House guest etiquette?

May 29th, 2001, 01:13 PM
  #1  
Kanga
Guest
 
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House guest etiquette?

Having discovered some regional (and class) differences in what is expected of an overnight guest in the US, I now am wondering about being the perfect guest in Europe.

Here are a couple of areas of uncertainty: should a guest ever help with clear the table, doing the dishes? What about cooking? I've been in some places where it seemed to fluster the hostess if I got up to help clear, or offered to cook or do dishes -- but there were other situations where failing to help was considered rude and selfish. I never feel comfortable just sitting by myself reading or just hanging around talking to a hostess while she prepares a meal, but perhaps that's what's expected?

And what about expectations re: bed-making, bath-cleaning, etc., towel-hanging? I usually make my bed, swab out the bath if there's a sponge, and hang the towels in the bathroom -- but sometimes the hosts don't make their own beds, there's no sponge, and no place to hang the damp towels other than a doorknob.

Finally: here's a really odd one, that comes out of a few minor disagreements with my spouse/travelling companion: Is asking for closet space and extra hangers appropriate for a stay of one or two nights, or a bit much? He unpacks completely for a 12 hr. stay; I don't unpack for less than a 3-night stay, except for the one or two things I intend to wear.

 
May 29th, 2001, 01:20 PM
  #2  
Sheila
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Apart from the fact that I tend to work on the basis that if you are a nice person you won't go far wrong; thatthere are no rules; and if it feels good do it.. I would answer from my perspective as a host, as follows:-
"should a guest ever help with clear the table, doing the dishes?" Ask. If I want your help, I'll say so, if I'm comfortable, I'll say no.

What about cooking? Ditto. I might not want or need help, but it's nice to be asked and have the option. At the very least, it'snice to be kept companywhen preparing food so do that unless your host really doesn't want you in the kitchen.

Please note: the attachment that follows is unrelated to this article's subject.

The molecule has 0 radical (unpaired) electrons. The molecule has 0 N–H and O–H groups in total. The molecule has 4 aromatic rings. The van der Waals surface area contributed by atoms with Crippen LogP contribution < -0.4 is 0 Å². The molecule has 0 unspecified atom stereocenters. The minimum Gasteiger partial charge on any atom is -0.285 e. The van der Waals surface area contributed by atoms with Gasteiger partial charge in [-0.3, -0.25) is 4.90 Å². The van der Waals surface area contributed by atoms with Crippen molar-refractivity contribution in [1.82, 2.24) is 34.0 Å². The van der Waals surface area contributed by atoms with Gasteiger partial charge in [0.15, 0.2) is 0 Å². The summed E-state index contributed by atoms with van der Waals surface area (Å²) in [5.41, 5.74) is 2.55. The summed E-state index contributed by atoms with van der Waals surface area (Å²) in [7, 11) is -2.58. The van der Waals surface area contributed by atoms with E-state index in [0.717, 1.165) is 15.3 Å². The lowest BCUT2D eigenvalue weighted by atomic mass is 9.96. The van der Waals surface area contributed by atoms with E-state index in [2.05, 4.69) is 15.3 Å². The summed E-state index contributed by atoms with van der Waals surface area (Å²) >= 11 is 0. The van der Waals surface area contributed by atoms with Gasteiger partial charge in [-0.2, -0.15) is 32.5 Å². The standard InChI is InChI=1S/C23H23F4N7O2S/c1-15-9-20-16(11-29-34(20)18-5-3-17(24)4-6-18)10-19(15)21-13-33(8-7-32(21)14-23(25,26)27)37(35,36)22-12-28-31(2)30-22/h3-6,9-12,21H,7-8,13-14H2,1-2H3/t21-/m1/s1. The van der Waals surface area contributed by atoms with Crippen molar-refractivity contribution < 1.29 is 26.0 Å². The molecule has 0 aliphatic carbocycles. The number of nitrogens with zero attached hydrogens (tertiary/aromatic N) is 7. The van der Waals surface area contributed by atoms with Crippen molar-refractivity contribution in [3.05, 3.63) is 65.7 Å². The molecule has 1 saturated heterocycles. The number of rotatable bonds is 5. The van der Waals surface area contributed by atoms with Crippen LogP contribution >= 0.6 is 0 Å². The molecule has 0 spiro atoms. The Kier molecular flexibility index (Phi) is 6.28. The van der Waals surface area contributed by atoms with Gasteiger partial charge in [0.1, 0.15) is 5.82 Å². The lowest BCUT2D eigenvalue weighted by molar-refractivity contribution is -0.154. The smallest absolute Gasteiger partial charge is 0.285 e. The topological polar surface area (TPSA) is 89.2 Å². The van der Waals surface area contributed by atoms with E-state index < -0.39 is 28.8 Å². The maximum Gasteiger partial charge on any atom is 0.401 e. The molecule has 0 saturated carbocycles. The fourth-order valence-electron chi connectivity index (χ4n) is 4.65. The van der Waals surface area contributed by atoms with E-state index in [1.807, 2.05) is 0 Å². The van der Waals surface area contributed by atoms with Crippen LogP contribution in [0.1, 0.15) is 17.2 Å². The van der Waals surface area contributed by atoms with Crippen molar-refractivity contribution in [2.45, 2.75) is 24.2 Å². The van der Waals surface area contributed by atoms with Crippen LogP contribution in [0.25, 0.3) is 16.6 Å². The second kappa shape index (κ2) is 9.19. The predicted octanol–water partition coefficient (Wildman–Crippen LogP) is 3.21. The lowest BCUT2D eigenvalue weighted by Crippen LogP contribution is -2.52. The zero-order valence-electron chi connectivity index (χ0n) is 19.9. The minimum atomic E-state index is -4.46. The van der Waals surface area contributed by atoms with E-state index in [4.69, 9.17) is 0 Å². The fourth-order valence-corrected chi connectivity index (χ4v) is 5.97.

I never feel comfortable just sitting by myself reading or just hanging around talking to a hostess while she prepares a meal,
Well, that's the host's responsibility. ie, not to make you uncomfortable. Offer, and do what you're asked to after.
And what about expectations re: bed-making, bath-cleaning, etc., towel-hanging? I usually make my bed, swab out the bath if there's a sponge, and hang the towels in the bathroom -- but sometimes the hosts don't make their own beds, there's no sponge, and no place to hang the damp towels other than a doorknob.

Well if you are more houseproud than they are (in my case, a near certainty) don't make them feel bad by highlighting the differences in approach.

Is asking for closet space and extra hangers appropriate for a stay of one or two nights, or a bit much?

Perfectly OK. And a good host should have anticipated the need.

But hey, chill. How hard can it be?
 
May 29th, 2001, 01:22 PM
  #3  
Mel
Guest
 
Posts: n/a
Since my family and friends are scattered, we have guests quite often and I think some things are universal, so the country doesn't matter. Here's what I like AND what I do when I visit others: Make the initial offer to help while I cook and, when I say "thanks, anyway," believe me and just have a seat at the kitchen table so we can chat (I can make my way around the kitchen much faster on my own and I have everything well planned). After dinner, join me as I bring plates into the kitchen. Ask for the handywipe and just start wiping everything down while I load the dishwasher--more time to talk. Bathroom etiquette: Please keep it clean! Nothing bugs me more than when you leave my house and I have to get the hairs out of the sink, the toothpaste splatters off the mirror, the... you get the picture! If you don't find any cleaning supplies under the sink, do the best you can with what you have. As for making your bed or keeping your room tidy, I want you to be comfortable, so I stay out of there while you're my guest--do what you wish. The morning you leave, strip the bed, roll back the blankets and bring the sheets down and ask "where's the washer?" No need to run it, just drop them in. You're welcome back to my home anytime!
 
May 30th, 2001, 07:55 AM
  #4  
Karen
Guest
 
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Mel brought up an interesting point, about what to do about bed linens when you leave. My aunt was horrified that I had stripped the bed, told me she prefers guests not "act the maid" and also, she admitted, not see what's under the sheets. My mother-in-law asked me to just pull the covers up neatly so that she could get to the laundry when she had time and not see the empty, "naked" bed. But I prefer that the beds be stripped of sheets and remade with just the coverlet, so it looks tidy until I can put clean sheets on.

Is this a matter of personal style, or are there cultural/national differences?
 
May 30th, 2001, 08:16 AM
  #5  
Oaktown Traveler
Guest
 
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Kanga:

Can't help it... What would your mother SAY? (grin)

Happy Travels

Oaktown
 
May 30th, 2001, 10:36 AM
  #6  
Rachel
Guest
 
Posts: n/a
I've always just asked if the host wants some help. If they say no, I'll get out of the way. I try to keep my room fairly neat (make the bed, even though I don't at home). I'll also do little things, like picking up dirty glasses scattered around, or taking bottles to the recycling bin.

Also, always bring a small gift, or take your hosts out to dinner.
 

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